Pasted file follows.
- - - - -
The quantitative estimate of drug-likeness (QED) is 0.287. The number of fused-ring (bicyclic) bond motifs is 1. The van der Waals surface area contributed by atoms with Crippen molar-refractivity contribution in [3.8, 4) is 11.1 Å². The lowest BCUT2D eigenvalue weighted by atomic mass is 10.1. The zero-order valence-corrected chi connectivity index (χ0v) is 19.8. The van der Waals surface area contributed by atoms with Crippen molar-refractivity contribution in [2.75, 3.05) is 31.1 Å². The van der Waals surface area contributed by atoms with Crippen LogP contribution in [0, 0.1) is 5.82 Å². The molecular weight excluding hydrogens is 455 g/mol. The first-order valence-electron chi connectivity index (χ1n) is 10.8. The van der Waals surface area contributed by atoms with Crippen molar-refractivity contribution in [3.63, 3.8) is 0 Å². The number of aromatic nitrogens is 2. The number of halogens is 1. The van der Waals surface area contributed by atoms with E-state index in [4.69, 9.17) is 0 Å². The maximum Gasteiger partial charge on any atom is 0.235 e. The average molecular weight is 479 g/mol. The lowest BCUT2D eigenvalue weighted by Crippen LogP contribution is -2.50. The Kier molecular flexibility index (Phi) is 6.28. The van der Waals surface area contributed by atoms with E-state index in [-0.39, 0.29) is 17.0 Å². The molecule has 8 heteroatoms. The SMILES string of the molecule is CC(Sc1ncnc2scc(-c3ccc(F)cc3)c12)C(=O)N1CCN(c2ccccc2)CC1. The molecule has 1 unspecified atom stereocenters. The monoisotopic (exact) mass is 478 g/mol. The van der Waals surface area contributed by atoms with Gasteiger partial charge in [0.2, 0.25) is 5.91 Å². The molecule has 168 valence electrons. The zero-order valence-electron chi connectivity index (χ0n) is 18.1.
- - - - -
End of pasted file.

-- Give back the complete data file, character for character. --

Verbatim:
The quantitative estimate of drug-likeness (QED) is 0.287. The number of fused-ring (bicyclic) bond motifs is 1. The van der Waals surface area contributed by atoms with Crippen molar-refractivity contribution in [3.8, 4) is 11.1 Å². The lowest BCUT2D eigenvalue weighted by atomic mass is 10.1. The zero-order valence-corrected chi connectivity index (χ0v) is 19.8. The van der Waals surface area contributed by atoms with Crippen molar-refractivity contribution in [2.75, 3.05) is 31.1 Å². The van der Waals surface area contributed by atoms with Crippen LogP contribution in [0, 0.1) is 5.82 Å². The molecular weight excluding hydrogens is 455 g/mol. The first-order valence-electron chi connectivity index (χ1n) is 10.8. The van der Waals surface area contributed by atoms with Crippen molar-refractivity contribution in [3.63, 3.8) is 0 Å². The number of aromatic nitrogens is 2. The number of halogens is 1. The van der Waals surface area contributed by atoms with E-state index in [4.69, 9.17) is 0 Å². The maximum Gasteiger partial charge on any atom is 0.235 e. The average molecular weight is 479 g/mol. The lowest BCUT2D eigenvalue weighted by Crippen LogP contribution is -2.50. The Kier molecular flexibility index (Phi) is 6.28. The van der Waals surface area contributed by atoms with E-state index in [-0.39, 0.29) is 17.0 Å². The molecule has 8 heteroatoms. The SMILES string of the molecule is CC(Sc1ncnc2scc(-c3ccc(F)cc3)c12)C(=O)N1CCN(c2ccccc2)CC1. The molecule has 1 unspecified atom stereocenters. The monoisotopic (exact) mass is 478 g/mol. The van der Waals surface area contributed by atoms with Gasteiger partial charge in [0.2, 0.25) is 5.91 Å². The molecule has 168 valence electrons. The zero-order valence-electron chi connectivity index (χ0n) is 18.1.